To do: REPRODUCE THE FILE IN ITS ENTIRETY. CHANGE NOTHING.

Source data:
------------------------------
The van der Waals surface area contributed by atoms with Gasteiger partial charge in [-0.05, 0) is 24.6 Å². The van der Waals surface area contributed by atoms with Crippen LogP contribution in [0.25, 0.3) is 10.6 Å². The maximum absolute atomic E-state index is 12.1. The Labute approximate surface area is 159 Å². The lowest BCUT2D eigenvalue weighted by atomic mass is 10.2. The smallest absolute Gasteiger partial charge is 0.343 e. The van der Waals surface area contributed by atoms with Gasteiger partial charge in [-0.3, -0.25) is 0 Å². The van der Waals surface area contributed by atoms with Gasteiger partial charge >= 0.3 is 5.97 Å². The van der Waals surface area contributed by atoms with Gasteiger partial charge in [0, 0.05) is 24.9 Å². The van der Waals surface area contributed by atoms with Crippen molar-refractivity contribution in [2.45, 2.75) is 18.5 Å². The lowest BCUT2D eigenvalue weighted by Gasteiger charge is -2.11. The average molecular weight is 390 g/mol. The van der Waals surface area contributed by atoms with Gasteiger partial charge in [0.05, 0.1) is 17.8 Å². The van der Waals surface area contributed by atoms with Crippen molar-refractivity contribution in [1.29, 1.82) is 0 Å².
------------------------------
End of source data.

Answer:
The van der Waals surface area contributed by atoms with Gasteiger partial charge in [-0.05, 0) is 24.6 Å². The van der Waals surface area contributed by atoms with Crippen LogP contribution in [0.25, 0.3) is 10.6 Å². The maximum absolute atomic E-state index is 12.1. The Labute approximate surface area is 159 Å². The lowest BCUT2D eigenvalue weighted by atomic mass is 10.2. The smallest absolute Gasteiger partial charge is 0.343 e. The van der Waals surface area contributed by atoms with Gasteiger partial charge in [-0.3, -0.25) is 0 Å². The van der Waals surface area contributed by atoms with Gasteiger partial charge >= 0.3 is 5.97 Å². The van der Waals surface area contributed by atoms with Gasteiger partial charge in [0, 0.05) is 24.9 Å². The van der Waals surface area contributed by atoms with Crippen molar-refractivity contribution in [2.45, 2.75) is 18.5 Å². The lowest BCUT2D eigenvalue weighted by Gasteiger charge is -2.11. The average molecular weight is 390 g/mol. The van der Waals surface area contributed by atoms with Gasteiger partial charge in [0.05, 0.1) is 17.8 Å². The van der Waals surface area contributed by atoms with Crippen molar-refractivity contribution in [1.29, 1.82) is 0 Å².